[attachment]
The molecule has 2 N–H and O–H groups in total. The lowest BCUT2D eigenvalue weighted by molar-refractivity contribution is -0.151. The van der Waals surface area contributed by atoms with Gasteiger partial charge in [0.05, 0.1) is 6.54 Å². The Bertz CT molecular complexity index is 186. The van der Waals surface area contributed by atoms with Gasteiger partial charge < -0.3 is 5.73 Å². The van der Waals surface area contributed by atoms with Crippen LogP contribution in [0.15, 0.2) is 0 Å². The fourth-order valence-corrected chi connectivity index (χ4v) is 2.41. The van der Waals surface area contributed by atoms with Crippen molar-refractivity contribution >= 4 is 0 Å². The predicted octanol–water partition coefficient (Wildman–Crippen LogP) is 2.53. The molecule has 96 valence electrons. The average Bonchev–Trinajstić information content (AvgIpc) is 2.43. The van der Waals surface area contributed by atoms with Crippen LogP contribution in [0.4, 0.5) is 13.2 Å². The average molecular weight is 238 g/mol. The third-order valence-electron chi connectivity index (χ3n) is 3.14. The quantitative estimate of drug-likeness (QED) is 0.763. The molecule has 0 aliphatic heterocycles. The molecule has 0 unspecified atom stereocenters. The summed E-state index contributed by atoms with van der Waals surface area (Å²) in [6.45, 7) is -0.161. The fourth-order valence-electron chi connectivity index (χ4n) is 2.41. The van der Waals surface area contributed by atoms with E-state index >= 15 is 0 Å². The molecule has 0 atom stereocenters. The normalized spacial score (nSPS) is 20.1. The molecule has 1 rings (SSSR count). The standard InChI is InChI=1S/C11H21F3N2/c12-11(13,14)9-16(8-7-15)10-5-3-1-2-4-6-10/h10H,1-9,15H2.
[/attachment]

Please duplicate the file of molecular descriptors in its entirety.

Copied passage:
The molecule has 2 N–H and O–H groups in total. The lowest BCUT2D eigenvalue weighted by molar-refractivity contribution is -0.151. The van der Waals surface area contributed by atoms with Gasteiger partial charge in [0.05, 0.1) is 6.54 Å². The Bertz CT molecular complexity index is 186. The van der Waals surface area contributed by atoms with Gasteiger partial charge < -0.3 is 5.73 Å². The van der Waals surface area contributed by atoms with Crippen LogP contribution in [0.15, 0.2) is 0 Å². The fourth-order valence-corrected chi connectivity index (χ4v) is 2.41. The van der Waals surface area contributed by atoms with Crippen molar-refractivity contribution >= 4 is 0 Å². The predicted octanol–water partition coefficient (Wildman–Crippen LogP) is 2.53. The molecule has 96 valence electrons. The average Bonchev–Trinajstić information content (AvgIpc) is 2.43. The van der Waals surface area contributed by atoms with Crippen LogP contribution in [0.4, 0.5) is 13.2 Å². The average molecular weight is 238 g/mol. The third-order valence-electron chi connectivity index (χ3n) is 3.14. The quantitative estimate of drug-likeness (QED) is 0.763. The molecule has 0 aliphatic heterocycles. The molecule has 0 unspecified atom stereocenters. The summed E-state index contributed by atoms with van der Waals surface area (Å²) in [6.45, 7) is -0.161. The fourth-order valence-electron chi connectivity index (χ4n) is 2.41. The van der Waals surface area contributed by atoms with E-state index >= 15 is 0 Å². The molecule has 0 atom stereocenters. The normalized spacial score (nSPS) is 20.1. The molecule has 1 rings (SSSR count). The standard InChI is InChI=1S/C11H21F3N2/c12-11(13,14)9-16(8-7-15)10-5-3-1-2-4-6-10/h10H,1-9,15H2.